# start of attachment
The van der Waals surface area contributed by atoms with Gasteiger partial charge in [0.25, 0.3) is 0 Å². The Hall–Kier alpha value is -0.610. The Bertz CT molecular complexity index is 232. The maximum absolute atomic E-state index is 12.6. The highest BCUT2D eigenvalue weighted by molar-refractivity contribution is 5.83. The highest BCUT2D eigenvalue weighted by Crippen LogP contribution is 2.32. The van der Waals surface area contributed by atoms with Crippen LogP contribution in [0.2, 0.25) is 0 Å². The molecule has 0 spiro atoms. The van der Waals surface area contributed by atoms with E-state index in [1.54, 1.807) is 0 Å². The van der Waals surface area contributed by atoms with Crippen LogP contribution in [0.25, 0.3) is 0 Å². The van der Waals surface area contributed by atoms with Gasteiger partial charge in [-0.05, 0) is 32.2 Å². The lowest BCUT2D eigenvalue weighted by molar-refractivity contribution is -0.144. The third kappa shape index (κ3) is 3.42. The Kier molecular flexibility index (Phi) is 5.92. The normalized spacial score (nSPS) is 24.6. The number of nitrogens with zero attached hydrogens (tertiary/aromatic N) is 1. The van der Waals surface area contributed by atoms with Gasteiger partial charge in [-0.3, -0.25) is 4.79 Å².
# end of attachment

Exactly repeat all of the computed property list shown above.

The van der Waals surface area contributed by atoms with Gasteiger partial charge in [0.25, 0.3) is 0 Å². The Hall–Kier alpha value is -0.610. The Bertz CT molecular complexity index is 232. The maximum absolute atomic E-state index is 12.6. The highest BCUT2D eigenvalue weighted by molar-refractivity contribution is 5.83. The highest BCUT2D eigenvalue weighted by Crippen LogP contribution is 2.32. The van der Waals surface area contributed by atoms with Crippen LogP contribution in [0.2, 0.25) is 0 Å². The molecule has 0 spiro atoms. The van der Waals surface area contributed by atoms with E-state index in [1.54, 1.807) is 0 Å². The van der Waals surface area contributed by atoms with Crippen LogP contribution in [0.25, 0.3) is 0 Å². The van der Waals surface area contributed by atoms with Gasteiger partial charge in [-0.05, 0) is 32.2 Å². The lowest BCUT2D eigenvalue weighted by molar-refractivity contribution is -0.144. The third kappa shape index (κ3) is 3.42. The Kier molecular flexibility index (Phi) is 5.92. The normalized spacial score (nSPS) is 24.6. The number of nitrogens with zero attached hydrogens (tertiary/aromatic N) is 1. The van der Waals surface area contributed by atoms with Gasteiger partial charge in [-0.3, -0.25) is 4.79 Å².